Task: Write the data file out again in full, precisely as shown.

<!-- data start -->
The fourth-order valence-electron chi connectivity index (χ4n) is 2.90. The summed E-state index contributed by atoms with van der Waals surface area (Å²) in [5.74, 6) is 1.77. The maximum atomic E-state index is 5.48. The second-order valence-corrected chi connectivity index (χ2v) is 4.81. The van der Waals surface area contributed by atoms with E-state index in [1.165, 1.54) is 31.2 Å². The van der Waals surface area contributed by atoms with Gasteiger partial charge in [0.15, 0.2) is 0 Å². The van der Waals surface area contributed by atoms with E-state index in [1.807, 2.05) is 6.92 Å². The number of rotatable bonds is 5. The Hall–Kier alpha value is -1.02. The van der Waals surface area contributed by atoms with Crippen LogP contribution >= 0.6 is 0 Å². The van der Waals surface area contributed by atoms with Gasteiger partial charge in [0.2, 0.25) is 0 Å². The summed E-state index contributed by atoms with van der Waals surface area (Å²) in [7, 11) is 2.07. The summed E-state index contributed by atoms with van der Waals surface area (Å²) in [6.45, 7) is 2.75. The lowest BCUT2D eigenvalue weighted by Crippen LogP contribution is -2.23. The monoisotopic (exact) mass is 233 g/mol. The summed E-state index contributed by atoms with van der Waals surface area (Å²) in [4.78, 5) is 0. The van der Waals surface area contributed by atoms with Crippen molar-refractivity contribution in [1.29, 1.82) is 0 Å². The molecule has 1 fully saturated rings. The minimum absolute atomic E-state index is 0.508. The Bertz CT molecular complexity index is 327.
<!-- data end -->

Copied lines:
The fourth-order valence-electron chi connectivity index (χ4n) is 2.90. The summed E-state index contributed by atoms with van der Waals surface area (Å²) in [5.74, 6) is 1.77. The maximum atomic E-state index is 5.48. The second-order valence-corrected chi connectivity index (χ2v) is 4.81. The van der Waals surface area contributed by atoms with E-state index in [1.165, 1.54) is 31.2 Å². The van der Waals surface area contributed by atoms with Gasteiger partial charge in [0.15, 0.2) is 0 Å². The van der Waals surface area contributed by atoms with E-state index in [1.807, 2.05) is 6.92 Å². The number of rotatable bonds is 5. The Hall–Kier alpha value is -1.02. The van der Waals surface area contributed by atoms with Crippen LogP contribution >= 0.6 is 0 Å². The van der Waals surface area contributed by atoms with Gasteiger partial charge in [0.2, 0.25) is 0 Å². The summed E-state index contributed by atoms with van der Waals surface area (Å²) in [7, 11) is 2.07. The summed E-state index contributed by atoms with van der Waals surface area (Å²) in [6.45, 7) is 2.75. The lowest BCUT2D eigenvalue weighted by Crippen LogP contribution is -2.23. The monoisotopic (exact) mass is 233 g/mol. The summed E-state index contributed by atoms with van der Waals surface area (Å²) in [4.78, 5) is 0. The van der Waals surface area contributed by atoms with Crippen molar-refractivity contribution in [1.29, 1.82) is 0 Å². The molecule has 1 fully saturated rings. The minimum absolute atomic E-state index is 0.508. The Bertz CT molecular complexity index is 327.